Targeting the areas where cheatgrass is most likely to occur and invade can also be beneficial. Cara Noseworthy, a University of Wyoming master’s degree student, has developed a map to represent the probability of cheatgrass becoming established and the relative abundance the plant would have in Wyoming.
“There are a couple of areas across the state where there is a higher probability of cheatgrass dominance,” Smith mentioned. “Hopefully that will be useful in driving some management objectives that we have.”
The model will serve to determine where intensive management and control efforts will be most effective.
Chemical warfare, or use of herbicides, Smith said, is widely used in addressing cheatgrass.
“There are several herbicides that are labeled for cheatgrass management,” Smith said. “Many of these herbicides are sprayed pre-emergent – or before the cheatgrass even comes up.”
Because of the rapid life cycle of cheatgrass, she mentioned that it is often more effective to apply herbicide before the plant emerges.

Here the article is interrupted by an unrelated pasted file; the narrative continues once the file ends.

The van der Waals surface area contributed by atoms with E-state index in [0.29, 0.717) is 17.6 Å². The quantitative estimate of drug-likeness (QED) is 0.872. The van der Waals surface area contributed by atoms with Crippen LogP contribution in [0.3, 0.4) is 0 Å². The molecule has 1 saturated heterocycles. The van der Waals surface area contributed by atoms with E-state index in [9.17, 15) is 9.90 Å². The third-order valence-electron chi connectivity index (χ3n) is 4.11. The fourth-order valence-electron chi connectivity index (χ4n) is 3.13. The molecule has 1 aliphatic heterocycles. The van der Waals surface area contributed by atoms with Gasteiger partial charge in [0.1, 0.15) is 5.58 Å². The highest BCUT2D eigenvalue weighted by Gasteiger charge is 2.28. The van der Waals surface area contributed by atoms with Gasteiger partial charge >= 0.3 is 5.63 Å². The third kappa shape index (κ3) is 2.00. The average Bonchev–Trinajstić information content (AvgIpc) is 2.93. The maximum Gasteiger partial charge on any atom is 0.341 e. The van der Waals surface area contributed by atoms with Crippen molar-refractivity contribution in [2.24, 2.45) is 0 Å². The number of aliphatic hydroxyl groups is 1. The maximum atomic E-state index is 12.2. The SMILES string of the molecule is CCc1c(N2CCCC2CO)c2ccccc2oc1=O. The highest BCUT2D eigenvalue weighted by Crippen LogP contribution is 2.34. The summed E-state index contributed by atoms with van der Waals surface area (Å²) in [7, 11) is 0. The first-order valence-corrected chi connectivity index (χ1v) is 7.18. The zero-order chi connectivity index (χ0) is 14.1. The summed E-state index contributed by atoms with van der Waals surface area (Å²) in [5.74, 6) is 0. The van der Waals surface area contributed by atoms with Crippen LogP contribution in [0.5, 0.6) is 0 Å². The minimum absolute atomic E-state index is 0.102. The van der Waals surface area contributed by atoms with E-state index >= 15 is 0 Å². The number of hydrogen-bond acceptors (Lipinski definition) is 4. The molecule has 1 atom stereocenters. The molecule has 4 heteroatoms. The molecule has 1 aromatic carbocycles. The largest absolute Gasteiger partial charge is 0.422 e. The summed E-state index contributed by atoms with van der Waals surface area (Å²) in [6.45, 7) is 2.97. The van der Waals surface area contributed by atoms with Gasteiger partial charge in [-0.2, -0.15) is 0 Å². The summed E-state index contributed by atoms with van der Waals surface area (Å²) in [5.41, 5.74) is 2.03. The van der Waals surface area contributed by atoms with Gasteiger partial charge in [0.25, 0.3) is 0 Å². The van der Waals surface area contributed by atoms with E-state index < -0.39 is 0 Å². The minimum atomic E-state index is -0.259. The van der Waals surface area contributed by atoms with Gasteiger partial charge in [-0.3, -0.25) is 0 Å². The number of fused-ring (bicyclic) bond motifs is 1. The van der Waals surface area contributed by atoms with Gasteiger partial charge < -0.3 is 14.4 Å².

Several biological control methods are also available for cheatgrass, Smith mentioned.
“The first is a rhizobacteria called Pseudomonas fluorescens,” she said. “The bacterium produces a toxin that attacks the roots of cheatgrass and reduces the ability of the plant to grow.”
Secondly, a fungus called Black Fingers of Death can be utilized to control cheatgrass. The fungus attacks seeds and reduces their viability.
“Black Fingers of Death reduces the viability of seeds. It does not eliminate all of the seeds,” Smith clarified. “Therefore, we aren’t eliminating the problem.”
Finally, grazing can be used as an effective control method for cheatgrass.
“Another study by Cara Noseworthy is hot off the press and looks at sheep and cattle grazing trials for cheatgrass,” Smith said. “Cara still has another season to analyze, but she is hoping to determine the effectiveness of targeted grazing as a method of controlling cheatgrass.”
The study compared spring grazing, fall grazing and both spring and fall grazing of both cattle and sheep to herbicide application. It employed a high utilization rate to most effectively combat the cheatgrass.
“They did find that livestock grazing was effective at decreasing the biomass, seed production and cover of cheatgrass,” Smith noted.